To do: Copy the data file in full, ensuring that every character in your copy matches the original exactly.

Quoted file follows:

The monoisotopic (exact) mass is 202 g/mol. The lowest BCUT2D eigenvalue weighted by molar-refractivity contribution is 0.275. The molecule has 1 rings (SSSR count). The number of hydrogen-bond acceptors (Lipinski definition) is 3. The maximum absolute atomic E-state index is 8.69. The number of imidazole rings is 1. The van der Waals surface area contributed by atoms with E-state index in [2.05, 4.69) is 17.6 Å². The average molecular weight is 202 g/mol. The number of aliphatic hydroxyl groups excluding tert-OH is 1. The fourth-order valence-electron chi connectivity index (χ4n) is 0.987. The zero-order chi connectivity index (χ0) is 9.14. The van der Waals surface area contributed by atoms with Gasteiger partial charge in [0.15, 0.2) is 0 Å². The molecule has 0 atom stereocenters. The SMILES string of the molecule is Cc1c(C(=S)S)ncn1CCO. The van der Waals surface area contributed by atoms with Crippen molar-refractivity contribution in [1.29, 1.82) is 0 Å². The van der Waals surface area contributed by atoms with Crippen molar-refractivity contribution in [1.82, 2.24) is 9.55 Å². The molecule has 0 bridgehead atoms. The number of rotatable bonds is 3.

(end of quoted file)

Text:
The monoisotopic (exact) mass is 202 g/mol. The lowest BCUT2D eigenvalue weighted by molar-refractivity contribution is 0.275. The molecule has 1 rings (SSSR count). The number of hydrogen-bond acceptors (Lipinski definition) is 3. The maximum absolute atomic E-state index is 8.69. The number of imidazole rings is 1. The van der Waals surface area contributed by atoms with E-state index in [2.05, 4.69) is 17.6 Å². The average molecular weight is 202 g/mol. The number of aliphatic hydroxyl groups excluding tert-OH is 1. The fourth-order valence-electron chi connectivity index (χ4n) is 0.987. The zero-order chi connectivity index (χ0) is 9.14. The van der Waals surface area contributed by atoms with Gasteiger partial charge in [0.15, 0.2) is 0 Å². The molecule has 0 atom stereocenters. The SMILES string of the molecule is Cc1c(C(=S)S)ncn1CCO. The van der Waals surface area contributed by atoms with Crippen molar-refractivity contribution in [1.29, 1.82) is 0 Å². The van der Waals surface area contributed by atoms with Crippen molar-refractivity contribution in [1.82, 2.24) is 9.55 Å². The molecule has 0 bridgehead atoms. The number of rotatable bonds is 3.